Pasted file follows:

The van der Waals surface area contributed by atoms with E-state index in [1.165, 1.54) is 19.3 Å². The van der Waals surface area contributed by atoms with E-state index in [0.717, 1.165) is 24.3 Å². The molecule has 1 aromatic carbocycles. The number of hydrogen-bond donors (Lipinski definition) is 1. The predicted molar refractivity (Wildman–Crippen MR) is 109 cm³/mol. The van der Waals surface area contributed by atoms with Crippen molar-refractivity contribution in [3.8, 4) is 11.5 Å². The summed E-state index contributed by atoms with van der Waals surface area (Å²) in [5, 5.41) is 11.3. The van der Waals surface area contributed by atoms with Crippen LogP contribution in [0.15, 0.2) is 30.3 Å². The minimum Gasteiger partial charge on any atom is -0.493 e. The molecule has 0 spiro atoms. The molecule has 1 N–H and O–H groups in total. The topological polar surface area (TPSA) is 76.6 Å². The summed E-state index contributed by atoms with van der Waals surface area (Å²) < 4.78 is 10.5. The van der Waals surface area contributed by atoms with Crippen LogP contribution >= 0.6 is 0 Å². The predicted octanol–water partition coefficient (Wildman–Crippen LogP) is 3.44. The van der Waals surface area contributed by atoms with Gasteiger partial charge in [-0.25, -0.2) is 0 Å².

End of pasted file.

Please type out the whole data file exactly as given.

The van der Waals surface area contributed by atoms with E-state index in [1.165, 1.54) is 19.3 Å². The van der Waals surface area contributed by atoms with E-state index in [0.717, 1.165) is 24.3 Å². The molecule has 1 aromatic carbocycles. The number of hydrogen-bond donors (Lipinski definition) is 1. The predicted molar refractivity (Wildman–Crippen MR) is 109 cm³/mol. The van der Waals surface area contributed by atoms with Crippen molar-refractivity contribution in [3.8, 4) is 11.5 Å². The summed E-state index contributed by atoms with van der Waals surface area (Å²) in [5, 5.41) is 11.3. The van der Waals surface area contributed by atoms with Crippen LogP contribution in [0.15, 0.2) is 30.3 Å². The minimum Gasteiger partial charge on any atom is -0.493 e. The molecule has 0 spiro atoms. The molecule has 1 N–H and O–H groups in total. The topological polar surface area (TPSA) is 76.6 Å². The summed E-state index contributed by atoms with van der Waals surface area (Å²) < 4.78 is 10.5. The van der Waals surface area contributed by atoms with Crippen LogP contribution >= 0.6 is 0 Å². The predicted octanol–water partition coefficient (Wildman–Crippen LogP) is 3.44. The van der Waals surface area contributed by atoms with Gasteiger partial charge in [-0.25, -0.2) is 0 Å².